King of Egyptian kitsch sings of swine flu

A new song from the artist who found fame with the hits "I hate Israel" and "Hitting Iraq."

egypt pig swine flu 248 88 ap (photo credit: AP)
egypt pig swine flu 248 88 ap
(photo credit: AP)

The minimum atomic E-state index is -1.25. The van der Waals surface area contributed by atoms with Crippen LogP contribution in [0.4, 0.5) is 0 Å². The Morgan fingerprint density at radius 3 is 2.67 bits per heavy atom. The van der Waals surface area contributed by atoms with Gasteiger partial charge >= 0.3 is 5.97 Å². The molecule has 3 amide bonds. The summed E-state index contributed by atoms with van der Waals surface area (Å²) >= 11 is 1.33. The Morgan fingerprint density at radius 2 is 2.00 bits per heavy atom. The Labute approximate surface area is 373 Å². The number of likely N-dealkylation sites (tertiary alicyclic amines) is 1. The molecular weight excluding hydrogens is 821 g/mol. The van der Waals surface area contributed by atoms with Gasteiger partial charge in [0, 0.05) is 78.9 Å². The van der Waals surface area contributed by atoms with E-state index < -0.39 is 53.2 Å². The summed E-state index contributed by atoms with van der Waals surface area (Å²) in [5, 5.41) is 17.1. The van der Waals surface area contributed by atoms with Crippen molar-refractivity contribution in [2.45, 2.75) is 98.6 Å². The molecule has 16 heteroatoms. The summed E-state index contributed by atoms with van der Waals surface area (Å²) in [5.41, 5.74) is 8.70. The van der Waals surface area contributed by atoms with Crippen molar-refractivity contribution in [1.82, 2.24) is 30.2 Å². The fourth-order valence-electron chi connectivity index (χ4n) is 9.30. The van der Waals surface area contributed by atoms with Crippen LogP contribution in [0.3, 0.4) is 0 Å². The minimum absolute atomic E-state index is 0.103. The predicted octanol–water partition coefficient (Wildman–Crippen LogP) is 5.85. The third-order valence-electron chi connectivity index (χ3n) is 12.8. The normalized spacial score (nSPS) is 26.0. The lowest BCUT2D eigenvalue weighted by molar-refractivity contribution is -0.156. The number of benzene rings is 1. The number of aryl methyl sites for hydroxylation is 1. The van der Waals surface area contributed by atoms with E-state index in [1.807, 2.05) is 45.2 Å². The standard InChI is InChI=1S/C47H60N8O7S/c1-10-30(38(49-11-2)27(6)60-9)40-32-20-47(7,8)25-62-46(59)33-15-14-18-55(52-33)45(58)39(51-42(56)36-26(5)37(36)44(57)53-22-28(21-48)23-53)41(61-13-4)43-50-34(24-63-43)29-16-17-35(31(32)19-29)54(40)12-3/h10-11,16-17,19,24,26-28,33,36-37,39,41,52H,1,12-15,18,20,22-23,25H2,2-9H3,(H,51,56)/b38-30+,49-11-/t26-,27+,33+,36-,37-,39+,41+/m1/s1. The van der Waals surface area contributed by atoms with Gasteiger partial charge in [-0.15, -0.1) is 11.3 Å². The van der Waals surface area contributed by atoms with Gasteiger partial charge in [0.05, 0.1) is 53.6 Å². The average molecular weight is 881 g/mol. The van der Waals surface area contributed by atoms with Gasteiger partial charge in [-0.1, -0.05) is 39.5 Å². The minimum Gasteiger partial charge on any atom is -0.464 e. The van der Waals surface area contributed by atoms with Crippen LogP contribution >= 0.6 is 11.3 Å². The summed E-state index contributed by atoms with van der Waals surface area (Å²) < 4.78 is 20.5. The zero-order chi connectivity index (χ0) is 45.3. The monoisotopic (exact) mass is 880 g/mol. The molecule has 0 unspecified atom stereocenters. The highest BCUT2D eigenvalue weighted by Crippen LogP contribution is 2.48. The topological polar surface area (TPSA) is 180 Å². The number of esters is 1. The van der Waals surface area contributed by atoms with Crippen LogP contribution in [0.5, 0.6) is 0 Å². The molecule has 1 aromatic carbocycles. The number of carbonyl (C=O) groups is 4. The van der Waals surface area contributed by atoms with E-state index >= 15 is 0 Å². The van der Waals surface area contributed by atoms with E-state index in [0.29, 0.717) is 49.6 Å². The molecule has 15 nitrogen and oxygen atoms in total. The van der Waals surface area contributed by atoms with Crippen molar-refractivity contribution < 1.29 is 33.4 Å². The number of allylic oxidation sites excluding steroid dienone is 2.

The kitschy Egyptian singer who found fame with the hit "I hate Israel" and who attacked America and Saddam Hussein in song over the Iraq war has traded politics for pigs - bemoaning swine flu as the next disaster threatening Egypt. The middle-aged Shaaban Abdel-Rahim, a former laundryman who was somehow thrust into an unlikely singing career a decade ago, appeared on Egyptian TV last week to sing of the dangers of swine flu - even though no cases of the disease have been reported in Egypt. Appearing on a prime-time current affairs program on May 3 in a glittering neon green suit and shiny red shirt and gently swiveling his rotund midsection, Abdel-Rahim crooned: "We have yet another disaster; the situation is dangerous; that's all we needed - swine flu." He sings an uninspired melody on top of a generic Arabic pop beat like those heard blaring from Nile river party boats at night. "It's better for people to be healthy; to hell with the pigs; I hope they kill them, so people can feel safe; without police intervention and without strikes," he sings. Declaring that the illness threatens humanity, he sang with apparent dread, "It's spread to two countries already - America and Mexico!" Swine flu - and what some thought was the Egyptian government's misguided overreaction to the threat - became the talk of the town when authorities began slaughtering all of the country's 300,000 pigs on President Hosni Mubarak's orders a couple weeks ago. Police clashed with those who raise the pigs in Cairo's slums, as world health authorities stressed that the mass slaughter was futile because the virus is being spread through humans. Amid all the hubbub, Abdel-Rahim found new inspiration. The song includes some helpful advice for the public and the authorities. "If you come across a pig or a sow, you need to quickly get the hell out of there; in every port and airport we need to write in large letters: You are not allowed to enter Egypt if you have a pig with you." The awkward lyrics don't sound much better in Arabic. Many dismiss Abdel-Rahim's love of the lowbrow, and the singer often seems to go out of his way to cultivate an image as a buffoon. He once proudly declared that he has some of his clothes tailored from furniture upholstery. The popular singer, affectionately known as Shaabula, also once told a newspaper that - though he sang about them - he couldn't find the United States, Israel or Iraq on a map. Even his lyricist, Islam Khalil, once said that he had explain to the singer the meaning of "American hegemony," which appears in the lyrics of his anti-war song "Hitting Iraq." Yet, the masses can't seem to get enough of him. "I Hate Israel" and "Hitting Iraq" were hits on the open and bootleg markets. McDonald's even drafted him to sell their local specialty, McFalafel - though he was dropped after the controversy spawned by the anti-Israel song. It's hard to tell how seriously Abdel-Rahim takes himself or if it's all done tongue in cheek. He performs "Swine Flu" without cracking a smile. And with apparent seriousness, he has done public service TV announcements featuring a song warning of the dangers of bird flu, a disease that did hit Egypt's economy hard and which claimed about two dozen lives here, the largest toll outside of the flu's center in southeast Asia. His latest song is getting fairly modest attention on the Internet so far. "Swine Flu" - with English subtitles - topped 8,000 views on YouTube by Sunday after only a few days. "It's a shame people are dying because of pigs and chickens," he sings. "So what if some pigs die? It's better than wearing masks over our mouths and noses. ... It's better for people to be healthy - to hell with the pigs."